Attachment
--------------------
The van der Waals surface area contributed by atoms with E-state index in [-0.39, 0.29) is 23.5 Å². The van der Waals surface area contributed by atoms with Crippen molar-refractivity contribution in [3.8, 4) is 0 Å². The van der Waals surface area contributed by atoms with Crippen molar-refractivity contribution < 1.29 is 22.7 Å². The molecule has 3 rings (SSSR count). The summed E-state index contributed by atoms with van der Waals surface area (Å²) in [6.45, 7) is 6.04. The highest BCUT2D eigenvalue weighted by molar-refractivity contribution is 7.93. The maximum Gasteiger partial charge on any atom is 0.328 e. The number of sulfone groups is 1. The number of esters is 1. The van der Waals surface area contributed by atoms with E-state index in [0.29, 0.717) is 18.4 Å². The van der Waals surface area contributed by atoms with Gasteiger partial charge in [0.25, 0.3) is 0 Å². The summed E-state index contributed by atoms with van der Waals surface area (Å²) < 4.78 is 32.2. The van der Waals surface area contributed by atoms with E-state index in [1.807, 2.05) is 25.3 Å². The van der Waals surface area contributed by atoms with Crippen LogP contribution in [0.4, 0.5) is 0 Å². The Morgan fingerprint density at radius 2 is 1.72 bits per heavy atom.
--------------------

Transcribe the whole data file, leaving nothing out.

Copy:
The van der Waals surface area contributed by atoms with E-state index in [-0.39, 0.29) is 23.5 Å². The van der Waals surface area contributed by atoms with Crippen molar-refractivity contribution in [3.8, 4) is 0 Å². The van der Waals surface area contributed by atoms with Crippen molar-refractivity contribution < 1.29 is 22.7 Å². The molecule has 3 rings (SSSR count). The summed E-state index contributed by atoms with van der Waals surface area (Å²) in [6.45, 7) is 6.04. The highest BCUT2D eigenvalue weighted by molar-refractivity contribution is 7.93. The maximum Gasteiger partial charge on any atom is 0.328 e. The number of sulfone groups is 1. The number of esters is 1. The van der Waals surface area contributed by atoms with E-state index in [0.29, 0.717) is 18.4 Å². The van der Waals surface area contributed by atoms with Gasteiger partial charge in [0.25, 0.3) is 0 Å². The summed E-state index contributed by atoms with van der Waals surface area (Å²) < 4.78 is 32.2. The van der Waals surface area contributed by atoms with E-state index in [1.807, 2.05) is 25.3 Å². The van der Waals surface area contributed by atoms with Crippen LogP contribution in [0.4, 0.5) is 0 Å². The Morgan fingerprint density at radius 2 is 1.72 bits per heavy atom.